E-Mail: October 2005
Charles A. Rogers
I have reviewed your website and find it very interesting. Your article on Lieutenant General Carlos M. Talbott is missing two important things in his life.
During his military tour in Europe during World War II, Carlos M. Talbott shot down several German aircraft.
He also was shot down by a German Aircraft before his return to the United States.
In the mid 1950's, then-Lieutenant Colonel Carlos M. Talbott won the National Air Races while flying an F-105 Jet. As
a result of winning the National Air races, he was awarded the Bendix Trophy. His name is inscribed on the original trophy that is displayed in the Smithsonian Museum in Washington D.C. He has a small replica of the trophy displayed in his home in Williamsburg, Virginia. Other winners of the Bendiz Trophy include Astronaut John Glenn.
I have known General Talbott for years. Spoke with him today, October 14, 2005. He is alive and well.
You may wish to add the above info to your website. You might check with the General to confirm what I
have told you above.
General Talbott survives as of October 2005. However, his wives, Louise Jackson Talbott, Second Lieutenant, United States Army Nurse Corps(8 February 1921-6 October 1998) and Jane Noel Talbott, (9 April 1935-2 December 1998) are buried in his future gravesite in Section 8 of Arlington National Cemetery.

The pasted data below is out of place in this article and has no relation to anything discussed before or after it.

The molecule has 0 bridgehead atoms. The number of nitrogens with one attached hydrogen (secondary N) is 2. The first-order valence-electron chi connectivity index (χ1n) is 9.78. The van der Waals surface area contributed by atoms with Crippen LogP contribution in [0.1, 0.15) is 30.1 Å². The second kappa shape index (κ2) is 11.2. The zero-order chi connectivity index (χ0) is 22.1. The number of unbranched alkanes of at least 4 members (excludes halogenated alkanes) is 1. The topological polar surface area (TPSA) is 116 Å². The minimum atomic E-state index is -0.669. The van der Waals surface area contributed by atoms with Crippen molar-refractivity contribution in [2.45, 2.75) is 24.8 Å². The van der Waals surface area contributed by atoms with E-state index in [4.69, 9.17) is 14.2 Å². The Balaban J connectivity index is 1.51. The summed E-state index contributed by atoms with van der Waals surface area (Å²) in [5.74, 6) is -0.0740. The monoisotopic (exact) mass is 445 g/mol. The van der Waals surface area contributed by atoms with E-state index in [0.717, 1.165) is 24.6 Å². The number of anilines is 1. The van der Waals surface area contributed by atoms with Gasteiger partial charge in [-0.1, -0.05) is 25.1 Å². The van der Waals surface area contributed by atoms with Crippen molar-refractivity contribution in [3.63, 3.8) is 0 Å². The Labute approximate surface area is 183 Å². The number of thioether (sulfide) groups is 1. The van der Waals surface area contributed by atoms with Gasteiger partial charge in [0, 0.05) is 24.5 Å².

Courtesy of the United States Air Force
LIEUTENANT GENERAL CARLOS M. TALBOTT
Retired September 1, 1974.
Lieutenant General Carlos M. Talbott was vice commander in chief of Pacific Air Forces with headquarters at Hickam Air Force Base, Hawaii.
General Talbott was born in 1920, in Charleston, Illinois, where he graduated from high school. He attended Eastern Illinois University, 1936-1939, and graduated from the U.S. Military Academy, West Point, New York, with a bachelor of science degree and commission as second lieutenant in January 1943. While at the academy, he graduated from advanced flying school at Lake Charles, Louisiana, in December 1942. He received his master of arts degree in international affairs from The George Washington University, in 1964.